Shri Mohandas Karamchand Gandhi, also known as the “mahatma,” was born on this day October 2nd in 1869. Popular opinion associates Gandhi with non-violence. I differ. I believe that poverty engenders more violence against innocent humans than any other single cause or condition. Perhaps he genuinely was against violence but what Gandhi achieved resulted in unimaginable violence.
It would be hard to estimate accurately how many people have suffered lives of unimaginable deprivation over the decades that India has languished in poverty since 1947. Current estimates of people below the poverty line vary but a conservative estimate could be as high as 400 million. Conservatively I estimate that a billion people have lived and died extremely impoverished lives since 1947 in India.
India’s poverty is entirely man-made. Nature has not been too unkind to India in terms of natural resources. India does not suffer devastating natural calamities. External aggression does not routinely lay waste all Indians build. None of those can account for India’s chronic poverty and backwardness.
India’s poverty is due to bad policies arising from flawed and dangerous ideas. Gandhi was one of the most fecund fountains of bad ideas. What is worse is that Gandhi forced Nehru on India. That one act alone is sufficient to damn Gandhi. But it will take a few more decades before people recognize the damage Nehru did to India. Nehru put India on the fast track to serfdom.
Gandhi made a fetish of poverty. It can be said of Gandhi what Christopher Hitchens had said of M. Teresa — that she was not a friend of the poor but rather a friend of poverty.
Gandhi did not understand the first thing about the nature of the world that he so powerfully intervened in. Human welfare follows from adopting good ideas — regardless of where the ideas originate. He rejected the best ideas merely because they were not home-grown in his tiny backyard.
The world is ideas. Every human artifact is in its essence a collection of embodied ideas. We humans are unique in the known universe as the creators and users of ideas. We create ideas, build upon previous ideas, we adopt ideas created by others, we do “mash-ups” of ideas, we delight in sharing ideas.
Rejecting good ideas is most definitely the best way to impoverish oneself. It leads not just to material poverty but to spiritual poverty, a diminishing of the human spirit.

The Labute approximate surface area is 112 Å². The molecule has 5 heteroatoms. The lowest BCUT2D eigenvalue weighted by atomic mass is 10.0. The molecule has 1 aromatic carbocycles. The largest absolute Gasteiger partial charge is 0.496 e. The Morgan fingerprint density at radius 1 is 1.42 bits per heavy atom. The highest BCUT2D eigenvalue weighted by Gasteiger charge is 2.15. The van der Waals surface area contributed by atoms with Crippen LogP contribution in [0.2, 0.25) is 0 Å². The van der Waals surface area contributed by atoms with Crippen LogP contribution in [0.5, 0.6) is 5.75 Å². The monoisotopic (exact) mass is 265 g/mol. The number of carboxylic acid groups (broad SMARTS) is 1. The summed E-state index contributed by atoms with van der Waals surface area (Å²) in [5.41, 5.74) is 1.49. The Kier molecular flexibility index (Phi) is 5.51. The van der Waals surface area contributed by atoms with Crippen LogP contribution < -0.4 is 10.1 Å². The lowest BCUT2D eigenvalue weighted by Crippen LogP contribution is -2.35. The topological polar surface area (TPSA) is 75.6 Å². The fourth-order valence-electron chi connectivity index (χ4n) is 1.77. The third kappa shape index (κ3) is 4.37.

India had been impoverished for centuries by foreign domination. Foreigners ruled India because India was weak. India’s vulnerability was because it had not adopted good ideas.
If Gandhi has been wise, he would have himself adopted good ideas and exhorted Indians to adopt good ideas — regardless of the origins of the ideas. His rejection of ideas merely because they originated in the West had tragic consequences.
Just as an example, consider the case Gandhi and machines. He rejected industrialization. Machines were bad, according to Gandhi. Actually, some machines were bad — those that Gandhi did not approve of were bad. Machines that Gandhi approved of were good. Gandhi appointed himself as the arbiter of that distinction.
Gandhi rejected machines that made cloth efficiently and approved of machines that humans had to use laboriously. Perhaps he thought that there was some special virtue in doing mindless drudge work. But if enough people are forced to do mindless drudge work for most of their lives, it leads to impoverishment.
If instead of 100 people slogging away on their tiny charkhas to make a few yards of cloth, machines (perhaps a “Western” product) were used to make large amounts of cloth using only a little human labor, wouldn’t that free many people to do other things such as growing food, writing poems, teaching, playing, contemplating the universe, etc?
Why is it OK to use charkhas (a primitive machine) but not a power loom? If the use of charkha is recommended because it employs more people than the use of a power loom would, then should one not recommend the use of bare fingers to employ even more people to make cloth?
People who reject machine made cloth on the grounds that Gandhi did not approve of machines and industrialization, should as a matter of consistency reject practically everything that we routinely use today. The entire edifice of modern life in even an underdeveloped backward economy such as India is intimately tied to goods and services that are made possible by industrialization.
Gandhi’s central idea was the rejection of good ideas merely because it was “foreign.” Gandhi’s idea has impoverished India as powerfully as any foreign invader ever had.